Humans of IT: Megan Marifern

For Megan Marifern (12), ice skating was not just an after school activity; it was her passion that she pursued since she was three years old. As she prepared to graduate and continue into life after high school, her love for skating did not diminish. If anything, it only continued to flourish.

“I’m almost positive [I started] because of my brother playing hockey,” Marifern said. “I’m sure I got a little bit jealous and looked up to him when I was younger, so I wanted to be on the ice too, just not as a hockey player.”

Ty Cairo

She was dedicated to the sport, which was evident by her daily practices every morning that were held anywhere from 5 a.m. to 7 a.m. She also occasionally attended after school practices.

“It gets extremely challenging when I’ve been up late studying and my average amount of sleep I get during the school year is about four to six hours,” Marifern said. “I think skating in the morning is like a cup of coffee. It just wakes me up and energizes me for the day.”

Tatum Winter was Marifern’s coach, and she began working with her when Marifern was nine. Winter was able to see her student’s growth, not only in her skating techniques, but also in her character.

“I started working with Megan when she was still a young girl, and I’ve seen her remarkable growth in both technical skill and maturity,” Winter said. “Over the years I have been very proud to call her my student. She is an incredible athlete with so many accomplishments, and an incredible friend to those around her.”

Marifern hoped to continue skating while going into college and compete with the United States Figure Skating Association. Winter supported her unconditionally and was proud of the fact that she wanted to pursue her love of skating beyond her childhood years.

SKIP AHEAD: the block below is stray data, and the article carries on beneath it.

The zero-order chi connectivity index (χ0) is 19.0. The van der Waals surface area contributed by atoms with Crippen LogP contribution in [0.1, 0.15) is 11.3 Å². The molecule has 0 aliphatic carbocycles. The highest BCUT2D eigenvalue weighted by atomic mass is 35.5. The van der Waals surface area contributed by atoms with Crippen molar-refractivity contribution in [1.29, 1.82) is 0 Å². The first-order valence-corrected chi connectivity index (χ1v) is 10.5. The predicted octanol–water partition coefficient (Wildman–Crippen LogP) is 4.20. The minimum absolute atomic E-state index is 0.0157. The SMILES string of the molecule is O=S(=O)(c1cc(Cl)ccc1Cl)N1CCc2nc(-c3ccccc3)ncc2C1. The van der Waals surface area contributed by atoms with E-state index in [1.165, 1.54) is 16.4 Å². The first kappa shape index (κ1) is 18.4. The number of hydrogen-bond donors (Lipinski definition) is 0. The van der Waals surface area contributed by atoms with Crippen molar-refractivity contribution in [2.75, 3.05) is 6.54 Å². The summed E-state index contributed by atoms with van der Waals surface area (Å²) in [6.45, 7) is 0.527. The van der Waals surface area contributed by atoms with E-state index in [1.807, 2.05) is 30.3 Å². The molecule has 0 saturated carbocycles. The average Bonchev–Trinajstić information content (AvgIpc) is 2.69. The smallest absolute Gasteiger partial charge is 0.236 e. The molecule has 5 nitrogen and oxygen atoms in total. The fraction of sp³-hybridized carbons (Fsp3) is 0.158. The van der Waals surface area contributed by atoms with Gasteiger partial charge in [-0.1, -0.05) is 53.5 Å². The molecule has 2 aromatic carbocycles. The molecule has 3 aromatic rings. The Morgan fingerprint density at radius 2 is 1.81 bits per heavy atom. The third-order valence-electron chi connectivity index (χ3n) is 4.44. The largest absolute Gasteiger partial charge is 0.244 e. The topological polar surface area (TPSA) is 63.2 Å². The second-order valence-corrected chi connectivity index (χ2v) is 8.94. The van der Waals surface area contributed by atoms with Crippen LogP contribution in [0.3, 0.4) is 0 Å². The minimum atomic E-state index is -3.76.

“It makes me so happy and proud that she enjoys skating so much that she wishes to continue setting goals and working towards them,” Winter said. “As a coach, there is not much that can make me feel as honored as passing down the passion of something that I love. I am happy to have had a part in keeping the enjoyment alive.”

Outside of the rink, Marifern had a support system to build her up and keep her going in her genuine love for skating. Between her coaches and her family, she never had to worry about being alone on the ice. But at the end of the day, she skated for herself.

“There is one girl I know that motivates me the most and that is the little girl doing a spiral, holding the hands of her first coach that is pictured on the blue square hanging on the wall right outside of the rink entrance,” Marifern said. “That little girl is me, and I’d hate to let her down.”